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Using Microsoft Visual C++ 2013 (12.0), I am encountering compile-time errors when using a lambda in a constructor in a variadic template. I have managed to boil it down as shown below (see the lines with the error comments). It appears to be a bug in 12.0 that is not present in 14.0. I haven't tried other versions. Is there any documentation on this bug, perhaps in the form of a release note that clarifies the conditions under which this bug occurs and which states that it has been explicitly fixed?

#include <functional>

// a simple method that can take a lambda
void MyFunction(const std::function<void()>& f) {}

// a simple class that can take a lambda
class MyClass
{
public:
    MyClass(const std::function<void()>& f) {}
};

// non-templated test
void test1()
{
    MyFunction([] {}); // OK
    MyClass([] {}); // OK
    MyClass o([] {}); // OK
}

// non-variadic template test
template<typename T>
void test2()
{
    MyFunction([] {}); // OK
    MyClass([] {}); // OK
    MyClass o([] {}); // OK
}

// variadic template test
template<typename... T>
void test3()
{
    MyFunction([] {}); // OK
    MyClass([] {}); // OK
    MyClass a([] {}); // error C4430: missing type specifier - int assumed. Note: C++ does not support default-int
                      // error C2440: 'initializing' : cannot convert from 'test3::<lambda_12595f14a5437138aca1906ad0f32cb0>' to 'int'

    MyClass b(([] {})); // putting the lambda in an extra () seems to fix the problem
}

// a function using the templates above must be present
int main()
{
    test1();
    test2<int>();
    test3<int, int, int>();
    return 1;
}

Edit/Update: MSVC 2013 compiler seem to have this bug, latest versions fixed that. GCC and clang compilers don't show any error.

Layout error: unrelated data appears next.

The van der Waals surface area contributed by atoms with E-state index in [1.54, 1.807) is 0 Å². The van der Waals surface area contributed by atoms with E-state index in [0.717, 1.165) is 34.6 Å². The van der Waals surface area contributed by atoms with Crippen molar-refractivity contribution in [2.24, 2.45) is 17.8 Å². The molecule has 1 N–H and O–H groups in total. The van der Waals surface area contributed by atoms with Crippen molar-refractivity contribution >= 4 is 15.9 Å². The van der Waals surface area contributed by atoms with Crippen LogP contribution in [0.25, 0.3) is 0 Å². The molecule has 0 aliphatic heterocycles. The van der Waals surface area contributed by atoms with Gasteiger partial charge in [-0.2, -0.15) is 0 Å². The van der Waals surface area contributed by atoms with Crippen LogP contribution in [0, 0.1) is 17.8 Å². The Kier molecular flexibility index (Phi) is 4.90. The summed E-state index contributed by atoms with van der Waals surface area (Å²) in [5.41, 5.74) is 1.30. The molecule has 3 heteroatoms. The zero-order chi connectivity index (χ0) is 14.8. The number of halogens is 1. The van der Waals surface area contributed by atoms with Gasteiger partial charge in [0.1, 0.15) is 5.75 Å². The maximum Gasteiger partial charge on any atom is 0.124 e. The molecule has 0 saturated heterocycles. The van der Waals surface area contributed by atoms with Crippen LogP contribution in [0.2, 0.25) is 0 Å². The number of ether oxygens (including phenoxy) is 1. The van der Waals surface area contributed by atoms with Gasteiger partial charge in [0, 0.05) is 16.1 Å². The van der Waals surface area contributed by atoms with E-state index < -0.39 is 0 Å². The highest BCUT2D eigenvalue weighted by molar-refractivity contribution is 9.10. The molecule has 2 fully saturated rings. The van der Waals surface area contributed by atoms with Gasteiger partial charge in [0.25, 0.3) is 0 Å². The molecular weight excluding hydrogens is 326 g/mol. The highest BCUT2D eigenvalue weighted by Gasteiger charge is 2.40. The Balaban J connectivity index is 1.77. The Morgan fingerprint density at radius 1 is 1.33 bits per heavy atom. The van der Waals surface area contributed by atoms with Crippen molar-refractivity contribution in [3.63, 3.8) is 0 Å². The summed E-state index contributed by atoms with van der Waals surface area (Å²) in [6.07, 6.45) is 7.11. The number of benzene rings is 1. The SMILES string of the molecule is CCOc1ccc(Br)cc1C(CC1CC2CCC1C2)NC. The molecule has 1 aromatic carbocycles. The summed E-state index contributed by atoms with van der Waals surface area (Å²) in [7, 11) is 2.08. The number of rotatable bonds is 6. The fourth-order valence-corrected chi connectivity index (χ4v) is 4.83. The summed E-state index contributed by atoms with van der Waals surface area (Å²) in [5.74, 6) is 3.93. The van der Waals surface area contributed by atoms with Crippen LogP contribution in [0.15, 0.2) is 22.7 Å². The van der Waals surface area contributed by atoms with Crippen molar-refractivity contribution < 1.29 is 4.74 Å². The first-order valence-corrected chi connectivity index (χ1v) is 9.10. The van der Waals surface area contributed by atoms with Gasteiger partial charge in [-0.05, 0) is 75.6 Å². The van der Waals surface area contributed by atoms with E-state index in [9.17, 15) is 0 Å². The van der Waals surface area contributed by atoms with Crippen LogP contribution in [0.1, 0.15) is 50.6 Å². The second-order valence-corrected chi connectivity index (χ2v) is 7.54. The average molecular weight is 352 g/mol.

14
  • 2
    I just added #include <functional> and it compiled. I used Microsoft Visual Studio Community 2015 Version 14.0.25431.01 Update 3
    – wally
    Oct 31, 2016 at 21:47
  • 6
    As gcc&clang accept the code (Demo). I would say msvc bug (even more with your template and variadic template test).
    – Jarod42
    Oct 31, 2016 at 22:13
  • 1
    Latest version of MSVC appears to compile it no problem. I suppose you're looking for a workaround for your version of 2015 then?
    – AndyG
    Jan 11, 2017 at 19:48
  • 1
    Additionally, Visual Studio 2015 Update 3 appears to compile it. Are you able to update?
    – AndyG
    Jan 11, 2017 at 19:52
  • 5
    From what I can tell, the compiler recognizes the lambda (see message of error C2440). So there must be one of two things happening: A) The compiler is trying to pass the lambda into the constructor of MyClass, which it has erroneously identified as taking an int. Or B) the compiler fails to see MyClass as the type specification, thereby inferring a to be an int, and then disallowing the lambda to be used to initialize it. The latter seems more probable. Jan 11, 2017 at 20:44

2 Answers 2

1

I can't say is that bug or not, back days Microsoft was not so eager to latest C++ standards, it was two steps behind GCC and CLang, and it's not a surprise to know that no-one implement a whole standard in one compiler update. Some stuff from std library may be partially implemented, for example Visual Studio usually implements new features under std::experimental namespace (filesystem for VS2013), but something like compiler lexemes can't be added that way.

For common information about standard compatibility I suggest to use compiler support article https://en.cppreference.com/w/cpp/compiler_support/11 (MSVC means _MSC_VER definition) and https://learn.microsoft.com/en-us/cpp/overview/visual-cpp-language-conformance more for detailed information about Visual Studio. Here https://en.wikipedia.org/wiki/Microsoft_Visual_C++#Internal_version_numbering you can find _MSC_VER version along with related Visual Studio version, source is https://learn.microsoft.com/en-us/cpp/preprocessor/predefined-macros.

Based on those articles I believe that your problem lays in between "Variadic templates" and "Lambda expression" both are fully supported from Visual Studio 19.0, searching _MSC_VER 1900 in wiki that means Visual Studio 2015 (Update 2, if to be precise according to Microsoft article).

0

vs2015 can be compiled normally, because vs2015 can fully support the c++11 standard, you can consider upgrading your vs

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